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Convention Comp Policies

Most of the time, when I attend a convention and do programming, membership is comped (i.e., I don’t have to pay for a convention badge). This makes sense to me. Generally you have to do a minimum of 3 or so panels, but at that point you’re considered to be contributing to the con, just like someone who volunteers for X hours in exchange for a comped badge.

This isn’t always the case. Three examples come to mind.

1. World Fantasy Con. I was told I could do either a reading or a panel last year, and either way I was still paying the $100+ for con membership. For a world convention, where the majority of attendees are authors, you just can’t comp memberships to everyone who wants to do programming … nor can you put everyone who asks onto as many panels as they want. It’s the nature of the convention, and I get that.

2. Windycon. Their policy for years has been that authors pay for membership like everyone else. But if you do X number of panels, they’ll mail you a check several months later to reimburse your membership. I’ve asked about this policy, and it was blamed on “panelists who took their comp badges and then blew off their panels.” I’m … skeptical. Is this really such a huge problem? If so, then why aren’t other cons doing this? And why not just stop inviting those particular individuals to be on programming?

ETA:  My explanation above is quoted from an e-mail I received when I asked about Windycon’s policy, but I’m told that this is a vast oversimplification.

3. Penguicon. Program participants at Penguicon get a reduced rate. I believe it’s $25 this year. In some years, I’ve been told I could be a “nifty guest,” and got my membership comped for that, but I believe nifty status is pretty much up to the whim of whoever’s doing programming. I know of at least two authors who refuse to do programming at Penguicon for this reason, and I suspect there are more. Penguicon is a really fun con, but this aspect does make me a bit cranky.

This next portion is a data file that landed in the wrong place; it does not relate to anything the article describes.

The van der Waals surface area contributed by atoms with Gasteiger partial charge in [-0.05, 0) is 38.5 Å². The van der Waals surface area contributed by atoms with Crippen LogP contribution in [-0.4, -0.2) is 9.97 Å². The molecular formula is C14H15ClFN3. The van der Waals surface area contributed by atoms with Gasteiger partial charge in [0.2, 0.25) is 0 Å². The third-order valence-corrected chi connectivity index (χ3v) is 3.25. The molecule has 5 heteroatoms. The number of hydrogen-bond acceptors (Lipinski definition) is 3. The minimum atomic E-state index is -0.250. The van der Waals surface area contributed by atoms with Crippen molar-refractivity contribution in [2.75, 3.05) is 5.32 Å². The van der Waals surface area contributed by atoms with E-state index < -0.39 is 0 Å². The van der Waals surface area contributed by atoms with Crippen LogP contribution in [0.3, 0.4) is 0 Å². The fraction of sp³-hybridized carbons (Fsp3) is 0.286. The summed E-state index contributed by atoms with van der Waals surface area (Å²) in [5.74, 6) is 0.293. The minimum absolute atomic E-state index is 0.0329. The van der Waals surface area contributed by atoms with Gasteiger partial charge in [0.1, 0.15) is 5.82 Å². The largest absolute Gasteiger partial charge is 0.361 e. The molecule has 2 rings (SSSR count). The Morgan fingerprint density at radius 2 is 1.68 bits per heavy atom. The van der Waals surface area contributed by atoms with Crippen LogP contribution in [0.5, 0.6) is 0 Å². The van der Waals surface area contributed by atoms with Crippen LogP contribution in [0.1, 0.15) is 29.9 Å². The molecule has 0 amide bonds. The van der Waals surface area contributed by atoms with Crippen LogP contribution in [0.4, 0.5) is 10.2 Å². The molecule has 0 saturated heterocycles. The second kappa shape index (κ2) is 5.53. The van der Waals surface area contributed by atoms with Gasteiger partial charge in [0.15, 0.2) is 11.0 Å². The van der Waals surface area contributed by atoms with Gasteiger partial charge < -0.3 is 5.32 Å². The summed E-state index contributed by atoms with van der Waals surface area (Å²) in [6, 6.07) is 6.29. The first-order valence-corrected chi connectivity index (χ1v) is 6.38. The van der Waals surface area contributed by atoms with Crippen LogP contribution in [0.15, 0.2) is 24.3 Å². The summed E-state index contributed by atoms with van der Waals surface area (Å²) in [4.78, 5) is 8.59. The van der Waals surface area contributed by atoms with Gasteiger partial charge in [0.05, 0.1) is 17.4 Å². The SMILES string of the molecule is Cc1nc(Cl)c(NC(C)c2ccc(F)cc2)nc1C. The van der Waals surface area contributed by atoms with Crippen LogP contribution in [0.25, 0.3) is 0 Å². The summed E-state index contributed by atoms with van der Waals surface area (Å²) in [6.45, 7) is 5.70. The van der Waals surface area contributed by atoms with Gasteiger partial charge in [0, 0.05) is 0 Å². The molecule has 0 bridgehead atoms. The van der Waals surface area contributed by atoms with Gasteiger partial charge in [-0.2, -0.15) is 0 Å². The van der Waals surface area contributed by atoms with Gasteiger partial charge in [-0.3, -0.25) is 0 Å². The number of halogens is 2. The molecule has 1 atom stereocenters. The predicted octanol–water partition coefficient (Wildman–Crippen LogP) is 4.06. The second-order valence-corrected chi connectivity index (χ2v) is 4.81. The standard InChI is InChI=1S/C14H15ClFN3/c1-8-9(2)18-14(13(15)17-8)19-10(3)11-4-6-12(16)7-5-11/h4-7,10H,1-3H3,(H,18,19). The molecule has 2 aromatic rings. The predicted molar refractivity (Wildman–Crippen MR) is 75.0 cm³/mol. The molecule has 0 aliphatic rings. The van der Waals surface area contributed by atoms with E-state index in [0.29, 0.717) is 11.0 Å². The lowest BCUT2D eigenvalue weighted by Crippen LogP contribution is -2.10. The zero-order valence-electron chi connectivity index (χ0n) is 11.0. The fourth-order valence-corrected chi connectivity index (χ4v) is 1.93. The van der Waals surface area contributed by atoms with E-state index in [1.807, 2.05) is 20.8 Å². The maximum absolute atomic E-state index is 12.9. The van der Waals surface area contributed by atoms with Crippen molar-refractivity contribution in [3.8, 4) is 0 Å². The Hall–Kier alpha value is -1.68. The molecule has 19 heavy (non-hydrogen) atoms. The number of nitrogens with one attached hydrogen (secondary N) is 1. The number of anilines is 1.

I understand that panels can be publicity for authors, and we’re benefiting from exposure. At the same time, if I’m reading my Penguicon schedule correctly, I’m scheduled for eight panels, and the group signing, and a reading … and being told I’ll have to pay $25 for the privilege of working my ass off that weekend.

I generally enjoy doing panels. And they do help me sell a few books. But don’t pretend it isn’t work. And I find myself wondering … am I really so popular they want me on eight panels, or is this a result of other authors backing out?

I need to follow up with Penguicon’s programming staff about this, but I’m trying to sort out what’s fair. Should authors be content to pay for registration and settle for “exposure”? (I can tell you exactly what I’d say to a magazine or anthology that offered to pay me in exposure…) Or am I slipping into diva mode by expecting to be comped for my membership?

Discussion welcome, as always. I would especially love to hear from other authors and from folks who organize and run cons, to know what you think.

Mirrored from Jim C. Hines.

Comments

controuble
Mar. 21st, 2011 02:50 pm (UTC)
Actually, you added a link the your comment, not Steven's
jimhines
Mar. 21st, 2011 02:56 pm (UTC)
That is because I suck.

I will fix that momentarily, thank you.

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Jim C. Hines
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